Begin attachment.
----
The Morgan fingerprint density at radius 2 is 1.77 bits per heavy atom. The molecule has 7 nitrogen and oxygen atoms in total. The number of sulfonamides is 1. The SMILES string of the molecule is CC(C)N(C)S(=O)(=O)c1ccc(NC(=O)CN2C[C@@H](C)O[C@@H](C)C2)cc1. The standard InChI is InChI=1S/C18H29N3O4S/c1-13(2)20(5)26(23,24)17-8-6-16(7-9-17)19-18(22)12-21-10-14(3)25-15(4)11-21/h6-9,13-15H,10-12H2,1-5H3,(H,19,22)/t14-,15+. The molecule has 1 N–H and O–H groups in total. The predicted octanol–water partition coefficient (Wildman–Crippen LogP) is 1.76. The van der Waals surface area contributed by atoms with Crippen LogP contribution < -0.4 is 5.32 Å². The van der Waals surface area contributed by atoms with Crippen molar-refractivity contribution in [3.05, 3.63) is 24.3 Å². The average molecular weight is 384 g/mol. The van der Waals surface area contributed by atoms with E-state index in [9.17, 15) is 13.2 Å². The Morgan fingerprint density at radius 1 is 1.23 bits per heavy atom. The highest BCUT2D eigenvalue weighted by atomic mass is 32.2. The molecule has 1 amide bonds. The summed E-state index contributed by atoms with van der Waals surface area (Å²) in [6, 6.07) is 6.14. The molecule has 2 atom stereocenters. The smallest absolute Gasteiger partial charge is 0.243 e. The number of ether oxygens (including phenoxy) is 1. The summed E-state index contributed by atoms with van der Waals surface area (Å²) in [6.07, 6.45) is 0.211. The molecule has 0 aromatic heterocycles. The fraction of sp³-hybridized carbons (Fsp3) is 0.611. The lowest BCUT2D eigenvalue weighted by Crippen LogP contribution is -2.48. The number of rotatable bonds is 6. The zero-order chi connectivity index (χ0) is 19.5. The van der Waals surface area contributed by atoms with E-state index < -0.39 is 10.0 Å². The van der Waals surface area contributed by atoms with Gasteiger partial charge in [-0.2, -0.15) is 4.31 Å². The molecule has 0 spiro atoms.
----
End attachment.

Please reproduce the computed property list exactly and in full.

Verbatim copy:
The Morgan fingerprint density at radius 2 is 1.77 bits per heavy atom. The molecule has 7 nitrogen and oxygen atoms in total. The number of sulfonamides is 1. The SMILES string of the molecule is CC(C)N(C)S(=O)(=O)c1ccc(NC(=O)CN2C[C@@H](C)O[C@@H](C)C2)cc1. The standard InChI is InChI=1S/C18H29N3O4S/c1-13(2)20(5)26(23,24)17-8-6-16(7-9-17)19-18(22)12-21-10-14(3)25-15(4)11-21/h6-9,13-15H,10-12H2,1-5H3,(H,19,22)/t14-,15+. The molecule has 1 N–H and O–H groups in total. The predicted octanol–water partition coefficient (Wildman–Crippen LogP) is 1.76. The van der Waals surface area contributed by atoms with Crippen LogP contribution < -0.4 is 5.32 Å². The van der Waals surface area contributed by atoms with Crippen molar-refractivity contribution in [3.05, 3.63) is 24.3 Å². The average molecular weight is 384 g/mol. The van der Waals surface area contributed by atoms with E-state index in [9.17, 15) is 13.2 Å². The Morgan fingerprint density at radius 1 is 1.23 bits per heavy atom. The highest BCUT2D eigenvalue weighted by atomic mass is 32.2. The molecule has 1 amide bonds. The summed E-state index contributed by atoms with van der Waals surface area (Å²) in [6, 6.07) is 6.14. The molecule has 2 atom stereocenters. The smallest absolute Gasteiger partial charge is 0.243 e. The number of ether oxygens (including phenoxy) is 1. The summed E-state index contributed by atoms with van der Waals surface area (Å²) in [6.07, 6.45) is 0.211. The molecule has 0 aromatic heterocycles. The fraction of sp³-hybridized carbons (Fsp3) is 0.611. The lowest BCUT2D eigenvalue weighted by Crippen LogP contribution is -2.48. The number of rotatable bonds is 6. The zero-order chi connectivity index (χ0) is 19.5. The van der Waals surface area contributed by atoms with E-state index < -0.39 is 10.0 Å². The van der Waals surface area contributed by atoms with Gasteiger partial charge in [-0.2, -0.15) is 4.31 Å². The molecule has 0 spiro atoms.